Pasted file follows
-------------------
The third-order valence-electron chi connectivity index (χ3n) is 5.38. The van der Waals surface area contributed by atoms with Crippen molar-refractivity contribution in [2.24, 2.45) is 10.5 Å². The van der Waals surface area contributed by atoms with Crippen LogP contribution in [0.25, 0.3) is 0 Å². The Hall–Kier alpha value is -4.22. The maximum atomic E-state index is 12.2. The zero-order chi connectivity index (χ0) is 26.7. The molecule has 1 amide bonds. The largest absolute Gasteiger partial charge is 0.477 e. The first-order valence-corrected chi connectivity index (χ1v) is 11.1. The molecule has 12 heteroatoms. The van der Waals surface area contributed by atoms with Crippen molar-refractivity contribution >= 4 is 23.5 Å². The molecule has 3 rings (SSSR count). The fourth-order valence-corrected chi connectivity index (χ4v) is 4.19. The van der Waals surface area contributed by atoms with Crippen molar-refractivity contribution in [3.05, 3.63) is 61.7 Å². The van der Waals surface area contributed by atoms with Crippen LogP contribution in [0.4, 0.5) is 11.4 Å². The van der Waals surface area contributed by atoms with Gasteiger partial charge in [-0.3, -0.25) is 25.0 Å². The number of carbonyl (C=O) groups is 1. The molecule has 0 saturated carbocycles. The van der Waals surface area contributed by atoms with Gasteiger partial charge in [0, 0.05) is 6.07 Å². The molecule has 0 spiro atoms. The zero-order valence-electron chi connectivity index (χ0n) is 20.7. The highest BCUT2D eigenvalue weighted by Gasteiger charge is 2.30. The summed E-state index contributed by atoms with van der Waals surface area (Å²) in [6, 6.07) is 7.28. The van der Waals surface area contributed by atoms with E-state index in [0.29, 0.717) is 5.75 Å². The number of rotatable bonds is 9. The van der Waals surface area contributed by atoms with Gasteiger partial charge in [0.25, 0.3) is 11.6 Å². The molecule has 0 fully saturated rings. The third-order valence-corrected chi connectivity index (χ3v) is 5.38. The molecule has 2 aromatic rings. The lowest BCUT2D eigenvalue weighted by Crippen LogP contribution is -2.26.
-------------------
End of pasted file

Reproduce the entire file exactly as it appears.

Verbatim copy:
The third-order valence-electron chi connectivity index (χ3n) is 5.38. The van der Waals surface area contributed by atoms with Crippen molar-refractivity contribution in [2.24, 2.45) is 10.5 Å². The van der Waals surface area contributed by atoms with Crippen LogP contribution in [0.25, 0.3) is 0 Å². The Hall–Kier alpha value is -4.22. The maximum atomic E-state index is 12.2. The zero-order chi connectivity index (χ0) is 26.7. The molecule has 1 amide bonds. The largest absolute Gasteiger partial charge is 0.477 e. The first-order valence-corrected chi connectivity index (χ1v) is 11.1. The molecule has 12 heteroatoms. The van der Waals surface area contributed by atoms with Crippen molar-refractivity contribution >= 4 is 23.5 Å². The molecule has 3 rings (SSSR count). The fourth-order valence-corrected chi connectivity index (χ4v) is 4.19. The van der Waals surface area contributed by atoms with Crippen molar-refractivity contribution in [3.05, 3.63) is 61.7 Å². The van der Waals surface area contributed by atoms with Crippen LogP contribution in [0.4, 0.5) is 11.4 Å². The van der Waals surface area contributed by atoms with Gasteiger partial charge in [-0.3, -0.25) is 25.0 Å². The number of carbonyl (C=O) groups is 1. The molecule has 0 saturated carbocycles. The van der Waals surface area contributed by atoms with Gasteiger partial charge in [0, 0.05) is 6.07 Å². The molecule has 0 spiro atoms. The zero-order valence-electron chi connectivity index (χ0n) is 20.7. The highest BCUT2D eigenvalue weighted by Gasteiger charge is 2.30. The summed E-state index contributed by atoms with van der Waals surface area (Å²) in [6, 6.07) is 7.28. The van der Waals surface area contributed by atoms with E-state index in [0.29, 0.717) is 5.75 Å². The number of rotatable bonds is 9. The van der Waals surface area contributed by atoms with Gasteiger partial charge in [0.25, 0.3) is 11.6 Å². The molecule has 0 fully saturated rings. The third-order valence-corrected chi connectivity index (χ3v) is 5.38. The molecule has 2 aromatic rings. The lowest BCUT2D eigenvalue weighted by Crippen LogP contribution is -2.26.